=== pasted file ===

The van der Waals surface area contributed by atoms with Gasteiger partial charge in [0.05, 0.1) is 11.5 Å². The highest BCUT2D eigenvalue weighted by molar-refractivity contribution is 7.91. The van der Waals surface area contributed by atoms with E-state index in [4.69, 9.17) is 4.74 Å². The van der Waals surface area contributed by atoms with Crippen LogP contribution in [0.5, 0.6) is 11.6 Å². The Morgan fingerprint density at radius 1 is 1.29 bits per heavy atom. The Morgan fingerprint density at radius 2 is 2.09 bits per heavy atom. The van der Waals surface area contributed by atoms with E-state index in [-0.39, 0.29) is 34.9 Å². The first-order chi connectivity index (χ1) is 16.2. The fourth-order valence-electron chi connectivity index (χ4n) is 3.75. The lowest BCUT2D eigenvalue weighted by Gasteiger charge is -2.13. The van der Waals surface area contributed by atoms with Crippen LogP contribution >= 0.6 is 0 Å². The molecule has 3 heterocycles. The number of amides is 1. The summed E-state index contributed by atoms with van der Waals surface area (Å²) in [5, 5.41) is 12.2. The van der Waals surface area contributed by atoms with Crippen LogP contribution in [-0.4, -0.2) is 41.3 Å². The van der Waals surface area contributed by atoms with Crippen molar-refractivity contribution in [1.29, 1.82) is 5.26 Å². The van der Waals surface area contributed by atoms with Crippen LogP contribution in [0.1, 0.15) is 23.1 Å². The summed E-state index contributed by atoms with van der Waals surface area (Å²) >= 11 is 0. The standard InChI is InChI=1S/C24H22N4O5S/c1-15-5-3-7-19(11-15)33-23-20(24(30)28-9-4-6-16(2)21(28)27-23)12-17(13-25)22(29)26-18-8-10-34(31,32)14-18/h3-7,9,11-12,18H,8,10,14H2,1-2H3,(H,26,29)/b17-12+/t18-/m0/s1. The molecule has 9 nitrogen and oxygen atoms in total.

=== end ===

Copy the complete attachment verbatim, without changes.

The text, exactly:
The van der Waals surface area contributed by atoms with Gasteiger partial charge in [0.05, 0.1) is 11.5 Å². The highest BCUT2D eigenvalue weighted by molar-refractivity contribution is 7.91. The van der Waals surface area contributed by atoms with E-state index in [4.69, 9.17) is 4.74 Å². The van der Waals surface area contributed by atoms with Crippen LogP contribution in [0.5, 0.6) is 11.6 Å². The Morgan fingerprint density at radius 1 is 1.29 bits per heavy atom. The Morgan fingerprint density at radius 2 is 2.09 bits per heavy atom. The van der Waals surface area contributed by atoms with E-state index in [-0.39, 0.29) is 34.9 Å². The first-order chi connectivity index (χ1) is 16.2. The fourth-order valence-electron chi connectivity index (χ4n) is 3.75. The lowest BCUT2D eigenvalue weighted by Gasteiger charge is -2.13. The van der Waals surface area contributed by atoms with Crippen LogP contribution >= 0.6 is 0 Å². The molecule has 3 heterocycles. The number of amides is 1. The summed E-state index contributed by atoms with van der Waals surface area (Å²) in [5, 5.41) is 12.2. The van der Waals surface area contributed by atoms with Crippen LogP contribution in [-0.4, -0.2) is 41.3 Å². The van der Waals surface area contributed by atoms with Crippen molar-refractivity contribution in [1.29, 1.82) is 5.26 Å². The van der Waals surface area contributed by atoms with Crippen LogP contribution in [0.1, 0.15) is 23.1 Å². The summed E-state index contributed by atoms with van der Waals surface area (Å²) >= 11 is 0. The standard InChI is InChI=1S/C24H22N4O5S/c1-15-5-3-7-19(11-15)33-23-20(24(30)28-9-4-6-16(2)21(28)27-23)12-17(13-25)22(29)26-18-8-10-34(31,32)14-18/h3-7,9,11-12,18H,8,10,14H2,1-2H3,(H,26,29)/b17-12+/t18-/m0/s1. The molecule has 9 nitrogen and oxygen atoms in total.